News-wise, a casual comparison between the daytime bulletins of BBC Arabic and those of Al Jazeera showed that they tended to select broadly the same topics for their leading stories, and accord them similar treatment. Differences were more pronounced with regard to the secondary news items they ran: the BBC carried more stories of shorter duration, while Al Jazeera’s tended to be fewer and longer. The BBC also broadcast relatively more stories that were unrelated to the Arab world, and more “lite” items. Presumably this is what its pre-launch publicity meant when it spoke of the channel’s mission “to broaden the news agenda for audiences in the region” so as to “reflect the breadth of the Arab audience’s interests,” although some of the selections might have struggled to interest any audience.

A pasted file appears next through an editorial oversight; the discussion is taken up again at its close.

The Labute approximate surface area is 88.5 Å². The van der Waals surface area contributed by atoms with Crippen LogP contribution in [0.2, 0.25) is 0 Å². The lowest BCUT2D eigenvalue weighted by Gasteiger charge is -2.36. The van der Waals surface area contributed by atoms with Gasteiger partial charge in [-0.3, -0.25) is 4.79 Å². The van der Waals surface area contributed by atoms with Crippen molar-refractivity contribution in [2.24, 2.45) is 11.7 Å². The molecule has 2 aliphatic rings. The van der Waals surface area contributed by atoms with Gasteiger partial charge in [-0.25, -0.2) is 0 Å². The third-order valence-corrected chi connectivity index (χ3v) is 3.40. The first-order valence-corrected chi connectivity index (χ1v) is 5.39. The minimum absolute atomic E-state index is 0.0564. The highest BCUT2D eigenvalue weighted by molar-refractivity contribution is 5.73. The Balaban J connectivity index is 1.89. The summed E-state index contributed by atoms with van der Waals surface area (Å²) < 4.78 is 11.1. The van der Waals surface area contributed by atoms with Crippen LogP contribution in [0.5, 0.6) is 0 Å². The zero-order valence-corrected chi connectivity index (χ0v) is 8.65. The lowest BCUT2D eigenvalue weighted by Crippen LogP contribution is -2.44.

Suspicious viewers listening out for a consistent political slant on the news or expecting a British government agenda to filter through the coverage will have been hard-pressed to detect either. One Arab observer suggested that the channel made a point of demonstrating its independence on its first day on air: It accorded great prominence to a BBC poll that showed growing worldwide public opposition to a confrontational U.S. stance against Iran. Was this its way of serving notice from the outset that it was no mouthpiece? It would have been equally difficult to pin down the new channel’s politics in comparison to its principal Arab competitors. Its reporting of the conflict between the government and Sadrists in Iraq was probably closer to Al Arabiya’s than Al Jazeera’s (more pro-government), but it was the other way round in its reporting of the Arab summit in Damascus (more even-handed). And if it is the background information accompanying a news story, rather than any overt or subconscious editorializing, that gives it a political slant, BBC Arabic defies easy categorization. On the Arab–Israeli conflict, for example, one of its reports on U.S. diplomatic moves to revive the peace process was laden with scepticism – without which, it could be argued, Arab viewers might have seen the item as a plug of the U.S. government line. But a later piece on Israeli military exercises was played so straight that the same viewers could well have perceived it as a rehash of the Israeli government line.